Maintaining a property’s exterior is often thought of as a tricky annual job, but by staying on top of upkeep, you’ll enjoy a home that’s bursting with kerb appeal and protected against the elements. One of the best ways to shield your home is to invest in a high-quality finish – so how do you know if you’re choosing the right masonry paint for your project?
Firstly, let’s take a look at why it’s essential to ensure your home exterior is well maintained. As the facade of a property is the first thing visitors or potential buyers will notice about your home, good presentation is vital, helping to set the standard for the rest of the house.
What’s more, if you’re thinking of selling your home any time soon, it will give purchasers confidence that the rest of the property has been well looked after – which could help you to secure a quick sale that meets your asking price.
One of the great things about today’s masonry paints is that they’re available in a huge variety of colours to suit any style of property – from traditional cottages to ultra-modern homes. You can even consider one-off feature walls that add a splash of personality to your home.
In many cases, your choice of finish will be totally down to your preference. However, if you’re building a new home or renovating a ‘designated property’ (such as a listed building) it’s important to check your plans with your local authority – they may insist that you choose colours and textures that reflect the vernacular finishes in your area.
One of the best ways to check which colour is best for your project is to try a tester pot. Use these to paint a piece of card, then hold it up to the external wall in different light conditions so you can see what the paint will look like at different times of the day. Try it out in various areas to show the colour in shaded parts of your property, too.
With the right paint, you can protect your property and keep it looking good for longer. Today’s versions offer effortless application so homeowners can achieve flawless coverage.
When selecting your paint, look for products that are durable, dirt resistant and waterproof. Look out for products with Microseal or similar technology, as they stay cleaner than other types, and will also be more breathable than some modern products.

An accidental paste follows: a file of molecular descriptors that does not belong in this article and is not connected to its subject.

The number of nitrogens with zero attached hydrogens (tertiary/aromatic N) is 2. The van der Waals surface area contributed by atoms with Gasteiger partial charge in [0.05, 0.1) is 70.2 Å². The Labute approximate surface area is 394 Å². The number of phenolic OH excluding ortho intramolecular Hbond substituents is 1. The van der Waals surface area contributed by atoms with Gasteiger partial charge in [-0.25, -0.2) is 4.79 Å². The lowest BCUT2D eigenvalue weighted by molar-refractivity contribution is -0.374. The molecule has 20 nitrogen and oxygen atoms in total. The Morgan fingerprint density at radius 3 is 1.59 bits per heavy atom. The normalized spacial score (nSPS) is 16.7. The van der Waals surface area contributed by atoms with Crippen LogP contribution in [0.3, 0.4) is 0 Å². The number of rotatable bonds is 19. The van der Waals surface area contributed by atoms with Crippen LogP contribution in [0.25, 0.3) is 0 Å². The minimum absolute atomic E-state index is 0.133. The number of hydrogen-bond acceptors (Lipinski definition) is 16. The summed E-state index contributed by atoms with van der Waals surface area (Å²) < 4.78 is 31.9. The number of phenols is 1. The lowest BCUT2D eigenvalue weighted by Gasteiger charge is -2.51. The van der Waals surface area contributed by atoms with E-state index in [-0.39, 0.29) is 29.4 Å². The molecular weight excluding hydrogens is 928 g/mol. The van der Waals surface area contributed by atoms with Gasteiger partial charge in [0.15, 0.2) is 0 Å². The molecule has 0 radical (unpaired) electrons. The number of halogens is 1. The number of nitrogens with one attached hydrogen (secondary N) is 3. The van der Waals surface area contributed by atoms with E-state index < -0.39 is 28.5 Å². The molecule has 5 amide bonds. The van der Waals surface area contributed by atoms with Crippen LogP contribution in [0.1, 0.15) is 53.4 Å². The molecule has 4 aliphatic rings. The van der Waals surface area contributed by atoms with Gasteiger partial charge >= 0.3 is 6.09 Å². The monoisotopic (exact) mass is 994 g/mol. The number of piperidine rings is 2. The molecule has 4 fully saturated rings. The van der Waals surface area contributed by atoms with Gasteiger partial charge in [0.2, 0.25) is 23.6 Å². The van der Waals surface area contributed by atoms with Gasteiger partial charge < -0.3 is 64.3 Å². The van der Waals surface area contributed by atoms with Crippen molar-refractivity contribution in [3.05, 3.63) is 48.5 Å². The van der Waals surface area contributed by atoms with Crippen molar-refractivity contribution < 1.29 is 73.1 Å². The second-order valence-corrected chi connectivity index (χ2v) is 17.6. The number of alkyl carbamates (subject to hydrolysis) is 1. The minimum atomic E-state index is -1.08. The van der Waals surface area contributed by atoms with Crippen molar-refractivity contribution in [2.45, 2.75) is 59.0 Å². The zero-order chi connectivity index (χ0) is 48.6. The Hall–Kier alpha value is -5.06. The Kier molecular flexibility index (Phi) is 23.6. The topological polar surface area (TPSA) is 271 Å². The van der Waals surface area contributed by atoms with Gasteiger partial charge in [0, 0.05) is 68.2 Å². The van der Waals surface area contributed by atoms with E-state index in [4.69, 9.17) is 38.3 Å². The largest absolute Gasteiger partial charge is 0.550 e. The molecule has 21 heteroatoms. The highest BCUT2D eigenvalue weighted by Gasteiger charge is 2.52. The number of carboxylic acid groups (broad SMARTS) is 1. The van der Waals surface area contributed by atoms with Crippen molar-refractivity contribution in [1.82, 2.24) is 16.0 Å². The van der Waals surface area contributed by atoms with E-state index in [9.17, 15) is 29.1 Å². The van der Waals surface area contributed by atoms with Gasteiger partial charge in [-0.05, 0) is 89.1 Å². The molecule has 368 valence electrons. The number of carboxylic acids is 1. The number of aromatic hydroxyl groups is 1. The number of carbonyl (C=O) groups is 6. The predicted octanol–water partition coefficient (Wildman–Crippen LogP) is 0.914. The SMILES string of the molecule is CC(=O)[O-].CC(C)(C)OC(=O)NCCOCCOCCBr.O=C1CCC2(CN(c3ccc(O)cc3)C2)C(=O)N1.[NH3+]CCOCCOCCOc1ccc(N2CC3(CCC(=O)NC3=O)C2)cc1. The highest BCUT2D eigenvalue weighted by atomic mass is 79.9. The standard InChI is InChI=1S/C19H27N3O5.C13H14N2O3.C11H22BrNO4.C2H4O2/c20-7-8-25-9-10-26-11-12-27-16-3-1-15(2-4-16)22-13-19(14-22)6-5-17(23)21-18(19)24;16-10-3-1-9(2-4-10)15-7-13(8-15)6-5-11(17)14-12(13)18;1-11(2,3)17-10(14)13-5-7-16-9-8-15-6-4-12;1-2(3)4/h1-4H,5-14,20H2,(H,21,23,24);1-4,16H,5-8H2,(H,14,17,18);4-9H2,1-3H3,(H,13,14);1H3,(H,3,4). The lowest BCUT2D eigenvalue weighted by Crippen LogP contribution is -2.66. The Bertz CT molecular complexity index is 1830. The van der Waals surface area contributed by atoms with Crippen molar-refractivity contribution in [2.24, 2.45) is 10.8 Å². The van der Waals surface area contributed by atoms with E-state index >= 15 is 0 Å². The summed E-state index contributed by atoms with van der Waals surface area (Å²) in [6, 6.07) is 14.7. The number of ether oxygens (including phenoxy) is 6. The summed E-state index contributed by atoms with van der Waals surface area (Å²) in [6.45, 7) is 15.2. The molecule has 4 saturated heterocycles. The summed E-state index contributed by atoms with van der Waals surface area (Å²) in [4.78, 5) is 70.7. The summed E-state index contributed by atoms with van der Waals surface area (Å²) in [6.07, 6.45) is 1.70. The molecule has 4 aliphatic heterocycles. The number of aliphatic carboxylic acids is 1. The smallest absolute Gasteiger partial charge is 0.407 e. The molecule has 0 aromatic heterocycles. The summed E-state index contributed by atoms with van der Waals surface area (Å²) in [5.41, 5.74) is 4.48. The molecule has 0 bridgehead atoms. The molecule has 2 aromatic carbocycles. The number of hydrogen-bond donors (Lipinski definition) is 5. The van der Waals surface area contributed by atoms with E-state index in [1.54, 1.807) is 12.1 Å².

How to apply masonry paint
There are two main types of masonry paint to choose from. If specified and applied correctly, both will last up to 15 years. If you’re painting a large surface area, then a ‘Smooth’ version is likely to be your best option. As the name suggests, it will have a smooth, creamy consistency that makes it quick and easy to apply.
The alternative is ‘Fine Textured’ masonry paint, which is great when extra durability is required for areas that are exposed to harsh elements. Its formulation is also ideal for covering fine cracks in existing surfaces.
Masonry paints are suitable for covering most types of facings, such as brick and render (including roughcast or pebbledash surfaces), as well as concrete, building blocks and existing emulsion or masonry painted surfaces.
You’ll usually need two coats of your new paint to ensure a nice, even coverage that will give an attractive, durable finish.
If your decorator isn’t providing materials, the job of working out how much masonry paint you need may fall to you. It’s important to get this right, and not just to save yourself an extra trip to the DIY shop! If you have to stop painting part-way across a wall you’re likely to end up with an unsightly ‘wet edge line’ in the surface finish.
Thankfully, figuring out how much masonry paint to buy is fairly straightforward. Here’s how you can do it:
Mark Bannister, Technical Consultant at Sandtex, has been part of the Crown Paints family for over 15 years. With an abundance of product knowledge coupled with extensive training and experience in painting and decorating, his tips and advice are second to none. To learn more on how to protect your property, and for information on the whole range of Sandtex products (including masonry, wood and metal paints) visit www.sandtex.co.uk